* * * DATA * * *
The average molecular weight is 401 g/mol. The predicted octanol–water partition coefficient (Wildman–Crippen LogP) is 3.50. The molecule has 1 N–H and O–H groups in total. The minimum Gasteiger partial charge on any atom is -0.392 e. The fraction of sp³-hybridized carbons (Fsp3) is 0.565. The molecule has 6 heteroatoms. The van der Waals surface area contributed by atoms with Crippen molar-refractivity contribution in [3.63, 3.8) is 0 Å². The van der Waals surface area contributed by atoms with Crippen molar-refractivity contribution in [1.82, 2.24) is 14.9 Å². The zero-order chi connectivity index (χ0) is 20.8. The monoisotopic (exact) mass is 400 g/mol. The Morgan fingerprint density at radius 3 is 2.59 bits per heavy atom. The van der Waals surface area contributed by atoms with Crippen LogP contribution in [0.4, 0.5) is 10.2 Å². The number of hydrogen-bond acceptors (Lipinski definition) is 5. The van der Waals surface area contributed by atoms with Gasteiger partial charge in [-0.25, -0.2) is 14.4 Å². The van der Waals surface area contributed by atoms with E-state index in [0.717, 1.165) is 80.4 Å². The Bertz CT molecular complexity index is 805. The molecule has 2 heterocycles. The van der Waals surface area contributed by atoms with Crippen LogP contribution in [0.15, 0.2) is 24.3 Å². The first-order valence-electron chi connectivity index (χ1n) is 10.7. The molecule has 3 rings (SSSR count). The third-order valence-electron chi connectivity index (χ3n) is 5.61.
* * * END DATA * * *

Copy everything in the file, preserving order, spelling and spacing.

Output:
The average molecular weight is 401 g/mol. The predicted octanol–water partition coefficient (Wildman–Crippen LogP) is 3.50. The molecule has 1 N–H and O–H groups in total. The minimum Gasteiger partial charge on any atom is -0.392 e. The fraction of sp³-hybridized carbons (Fsp3) is 0.565. The molecule has 6 heteroatoms. The van der Waals surface area contributed by atoms with Crippen molar-refractivity contribution in [3.63, 3.8) is 0 Å². The van der Waals surface area contributed by atoms with Crippen molar-refractivity contribution in [1.82, 2.24) is 14.9 Å². The zero-order chi connectivity index (χ0) is 20.8. The monoisotopic (exact) mass is 400 g/mol. The Morgan fingerprint density at radius 3 is 2.59 bits per heavy atom. The van der Waals surface area contributed by atoms with Crippen LogP contribution in [0.4, 0.5) is 10.2 Å². The number of hydrogen-bond acceptors (Lipinski definition) is 5. The van der Waals surface area contributed by atoms with Gasteiger partial charge in [-0.25, -0.2) is 14.4 Å². The van der Waals surface area contributed by atoms with E-state index in [0.717, 1.165) is 80.4 Å². The Bertz CT molecular complexity index is 805. The molecule has 2 heterocycles. The van der Waals surface area contributed by atoms with Crippen LogP contribution in [0.15, 0.2) is 24.3 Å². The first-order valence-electron chi connectivity index (χ1n) is 10.7. The molecule has 3 rings (SSSR count). The third-order valence-electron chi connectivity index (χ3n) is 5.61.